How does an “America first” national security strategy manifest on ground? In April 2018, US National Security Adviser John Bolton asked Arab nations, including Egypt and Saudi Arabia, to supply ground forces to replace U.S. troops in Syria. (This came only weeks after U.S. President Donald Trump announced his desire to “bring our troops back home.”). This new initiative meant that rather than putting American lives at risk, the United States would work “by, with, and through” local forces to achieve its national security objectives as a better (and cheaper) means of fighting wars and winning the peace than sending U.S. troops into harm’s way. Working with local partners is not a new model: the administrations of George W. Bush and Barack Obama both relied heavily on local partners to fight the “war on terror,” whether through major efforts to develop national armies and police forces in Iraq and Afghanistan or through more limited partnerships across Africa, Asia, and the Middle East. Today, however, it has assumed a new centrality as Trump seeks to wind down U.S. military commitments abroad. Commander US CENTCOM, General Joseph Votel also stated that the ‘by-with-through model’ now underpins U.S. campaigns in Afghanistan, Egypt, Iraq, Lebanon, Syria, and Yemen.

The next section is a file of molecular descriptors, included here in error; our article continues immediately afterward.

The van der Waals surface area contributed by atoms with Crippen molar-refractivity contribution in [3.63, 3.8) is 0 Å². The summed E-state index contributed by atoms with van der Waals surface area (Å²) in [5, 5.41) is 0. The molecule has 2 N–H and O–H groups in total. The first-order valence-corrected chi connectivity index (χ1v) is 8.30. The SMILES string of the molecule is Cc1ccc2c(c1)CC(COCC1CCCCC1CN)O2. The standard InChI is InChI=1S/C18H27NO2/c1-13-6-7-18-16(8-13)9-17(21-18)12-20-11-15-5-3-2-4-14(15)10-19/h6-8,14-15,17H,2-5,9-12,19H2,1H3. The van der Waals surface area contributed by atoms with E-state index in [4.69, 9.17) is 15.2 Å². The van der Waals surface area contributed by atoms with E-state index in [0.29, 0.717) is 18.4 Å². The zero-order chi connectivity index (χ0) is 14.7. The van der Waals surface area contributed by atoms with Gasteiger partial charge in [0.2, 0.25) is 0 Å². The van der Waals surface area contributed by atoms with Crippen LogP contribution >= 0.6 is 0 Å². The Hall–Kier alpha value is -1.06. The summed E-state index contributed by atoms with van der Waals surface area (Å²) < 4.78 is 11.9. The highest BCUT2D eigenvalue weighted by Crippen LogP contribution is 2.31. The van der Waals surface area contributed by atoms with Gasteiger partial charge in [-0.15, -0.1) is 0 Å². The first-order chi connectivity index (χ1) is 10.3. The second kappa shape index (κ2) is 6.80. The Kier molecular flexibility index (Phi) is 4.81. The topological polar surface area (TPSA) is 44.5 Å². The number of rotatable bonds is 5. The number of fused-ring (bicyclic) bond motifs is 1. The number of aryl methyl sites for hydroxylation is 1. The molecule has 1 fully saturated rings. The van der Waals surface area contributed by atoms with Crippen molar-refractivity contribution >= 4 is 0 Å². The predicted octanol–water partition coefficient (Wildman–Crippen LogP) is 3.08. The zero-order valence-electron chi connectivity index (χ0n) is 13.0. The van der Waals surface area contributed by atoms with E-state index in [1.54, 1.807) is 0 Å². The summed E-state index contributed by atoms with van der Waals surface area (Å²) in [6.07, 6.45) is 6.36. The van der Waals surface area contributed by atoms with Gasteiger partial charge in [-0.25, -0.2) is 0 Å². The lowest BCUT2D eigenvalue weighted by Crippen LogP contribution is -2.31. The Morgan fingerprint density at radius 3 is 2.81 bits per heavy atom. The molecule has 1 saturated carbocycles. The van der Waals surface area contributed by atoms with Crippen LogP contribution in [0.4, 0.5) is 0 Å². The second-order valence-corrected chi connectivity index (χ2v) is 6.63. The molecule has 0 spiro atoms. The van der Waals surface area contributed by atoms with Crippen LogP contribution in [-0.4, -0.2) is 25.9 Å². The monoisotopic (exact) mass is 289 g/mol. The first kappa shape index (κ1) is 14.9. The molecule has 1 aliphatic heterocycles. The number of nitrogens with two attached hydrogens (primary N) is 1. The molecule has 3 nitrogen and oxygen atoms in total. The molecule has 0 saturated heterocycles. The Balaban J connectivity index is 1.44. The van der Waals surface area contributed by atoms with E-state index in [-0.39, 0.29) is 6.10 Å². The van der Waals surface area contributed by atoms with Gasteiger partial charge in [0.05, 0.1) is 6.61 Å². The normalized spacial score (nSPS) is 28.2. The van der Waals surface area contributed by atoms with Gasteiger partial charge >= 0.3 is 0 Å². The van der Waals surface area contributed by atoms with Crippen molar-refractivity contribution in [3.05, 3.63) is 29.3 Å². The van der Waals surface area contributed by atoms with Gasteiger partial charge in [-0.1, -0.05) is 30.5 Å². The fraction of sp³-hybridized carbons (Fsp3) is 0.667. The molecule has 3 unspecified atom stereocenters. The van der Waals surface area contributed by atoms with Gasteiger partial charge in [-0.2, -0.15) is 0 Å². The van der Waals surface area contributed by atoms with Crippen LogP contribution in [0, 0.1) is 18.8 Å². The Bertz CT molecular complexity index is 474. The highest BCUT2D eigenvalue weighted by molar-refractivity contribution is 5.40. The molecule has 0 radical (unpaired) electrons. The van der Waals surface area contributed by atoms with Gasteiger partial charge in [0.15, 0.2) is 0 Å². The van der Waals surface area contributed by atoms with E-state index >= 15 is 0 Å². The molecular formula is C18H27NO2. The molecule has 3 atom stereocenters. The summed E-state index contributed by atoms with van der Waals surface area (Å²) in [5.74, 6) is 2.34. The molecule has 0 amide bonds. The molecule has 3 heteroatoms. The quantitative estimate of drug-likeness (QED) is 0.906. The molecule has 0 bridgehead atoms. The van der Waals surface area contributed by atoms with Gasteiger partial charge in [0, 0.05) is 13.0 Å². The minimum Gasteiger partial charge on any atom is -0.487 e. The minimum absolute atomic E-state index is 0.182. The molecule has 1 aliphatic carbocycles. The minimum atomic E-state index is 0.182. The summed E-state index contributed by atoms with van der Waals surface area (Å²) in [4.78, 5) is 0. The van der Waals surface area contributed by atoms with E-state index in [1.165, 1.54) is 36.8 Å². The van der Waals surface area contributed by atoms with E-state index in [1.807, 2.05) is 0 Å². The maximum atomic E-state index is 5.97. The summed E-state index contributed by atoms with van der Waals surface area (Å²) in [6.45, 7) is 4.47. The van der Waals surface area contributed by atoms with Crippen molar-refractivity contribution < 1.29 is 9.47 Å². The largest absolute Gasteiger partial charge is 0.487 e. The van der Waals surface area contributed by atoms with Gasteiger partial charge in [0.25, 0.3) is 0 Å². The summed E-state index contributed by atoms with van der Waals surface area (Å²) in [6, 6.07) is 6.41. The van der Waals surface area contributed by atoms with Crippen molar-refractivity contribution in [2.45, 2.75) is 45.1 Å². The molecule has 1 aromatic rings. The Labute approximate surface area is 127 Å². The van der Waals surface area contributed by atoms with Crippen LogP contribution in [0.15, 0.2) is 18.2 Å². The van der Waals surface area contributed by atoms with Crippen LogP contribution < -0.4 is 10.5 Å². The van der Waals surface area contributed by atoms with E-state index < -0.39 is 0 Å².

Pakistan’s current geo-strategic disposition i.e. role in war against terrorism, Afghanistan’s neighborhood vis-à-vis American unending demands and outlandish hopes, Strategic partnership with China especially for success of ‘One Belt One Road’ strategic initiative through CPEC completion, stumbling block to US supported Indian hegemonic dreams in the region, delicate balance maintained in preserving good relations both with Iran and Saudi Arabia, economic frailty and dependence on IFIs, US skepticism on Pakistan’s Nuclear Capability, political polarization and multi-fronts challenges on the whole get further accentuated by Trump administration’s reliance on local partners under slogans based strategies like ‘America First’ and ‘Make America Great Again’. Pakistan needs to boldly follow a cool headed strategic approach of adjusting to fresh global rebalancing of strategic partners, alliances and initiatives based on cold facts and figures rather than following old-fashioned, emotions based, or foolhardy overzealous religious, ethnic or petty interests based attachments with unreliable countries. Pakistan’s confused approach in following national interests by sending its proud armed forces abroad for some unenviable UN missions that mostly takes care of western interests or for protection of Arab dynasties in the name of whatever, seriously undermines our national pride and honour as a nation as well as proud armed forces; besides, raising concerns with neighbouring countries. While many Muslim countries look up towards Pakistan as saviour, it is unfortunately Pakistan’s leadership and slavish bureaucracy that has lost the pride in leading from the front being unable to realize own national strengths. It is time that we stand on our own feet and restore national pride by discarding fears of unknown and by following simple national interest i.e. ‘security and well being of Pakistani people’……other things can wait out.


Brigadier (R) Saleem Qamar Butt, SI (M) is experienced in International Relations, Defence and Warfare Studies with expertise in Executive Management, Military & Intelligence Diplomacy, Strategic Analysis and Forecast. (sqbutt61@gmail.com)